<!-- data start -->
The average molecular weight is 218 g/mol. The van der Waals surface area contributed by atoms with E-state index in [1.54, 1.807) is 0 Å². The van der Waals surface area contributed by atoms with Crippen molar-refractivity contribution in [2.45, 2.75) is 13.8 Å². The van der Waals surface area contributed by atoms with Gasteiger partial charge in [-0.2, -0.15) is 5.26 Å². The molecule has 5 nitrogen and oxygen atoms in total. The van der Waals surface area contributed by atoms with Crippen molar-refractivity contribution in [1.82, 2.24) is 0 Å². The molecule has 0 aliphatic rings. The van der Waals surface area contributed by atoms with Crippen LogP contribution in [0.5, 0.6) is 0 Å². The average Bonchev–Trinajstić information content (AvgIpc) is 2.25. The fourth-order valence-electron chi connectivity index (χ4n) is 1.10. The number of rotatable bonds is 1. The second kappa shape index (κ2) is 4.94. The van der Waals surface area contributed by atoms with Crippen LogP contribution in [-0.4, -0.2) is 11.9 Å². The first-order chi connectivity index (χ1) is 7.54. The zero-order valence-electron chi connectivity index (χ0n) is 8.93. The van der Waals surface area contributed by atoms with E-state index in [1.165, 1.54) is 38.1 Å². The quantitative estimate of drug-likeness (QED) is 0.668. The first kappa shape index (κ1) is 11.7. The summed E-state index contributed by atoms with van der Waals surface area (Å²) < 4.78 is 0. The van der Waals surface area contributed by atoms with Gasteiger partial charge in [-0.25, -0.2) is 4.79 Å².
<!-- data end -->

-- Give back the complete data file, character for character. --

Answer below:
The average molecular weight is 218 g/mol. The van der Waals surface area contributed by atoms with E-state index in [1.54, 1.807) is 0 Å². The van der Waals surface area contributed by atoms with Crippen molar-refractivity contribution in [2.45, 2.75) is 13.8 Å². The van der Waals surface area contributed by atoms with Gasteiger partial charge in [-0.2, -0.15) is 5.26 Å². The molecule has 5 nitrogen and oxygen atoms in total. The van der Waals surface area contributed by atoms with Crippen molar-refractivity contribution in [1.82, 2.24) is 0 Å². The molecule has 0 aliphatic rings. The van der Waals surface area contributed by atoms with Crippen LogP contribution in [0.5, 0.6) is 0 Å². The average Bonchev–Trinajstić information content (AvgIpc) is 2.25. The fourth-order valence-electron chi connectivity index (χ4n) is 1.10. The number of rotatable bonds is 1. The second kappa shape index (κ2) is 4.94. The van der Waals surface area contributed by atoms with Crippen LogP contribution in [-0.4, -0.2) is 11.9 Å². The first-order chi connectivity index (χ1) is 7.54. The zero-order valence-electron chi connectivity index (χ0n) is 8.93. The van der Waals surface area contributed by atoms with E-state index in [1.165, 1.54) is 38.1 Å². The quantitative estimate of drug-likeness (QED) is 0.668. The first kappa shape index (κ1) is 11.7. The summed E-state index contributed by atoms with van der Waals surface area (Å²) < 4.78 is 0. The van der Waals surface area contributed by atoms with Gasteiger partial charge in [-0.25, -0.2) is 4.79 Å².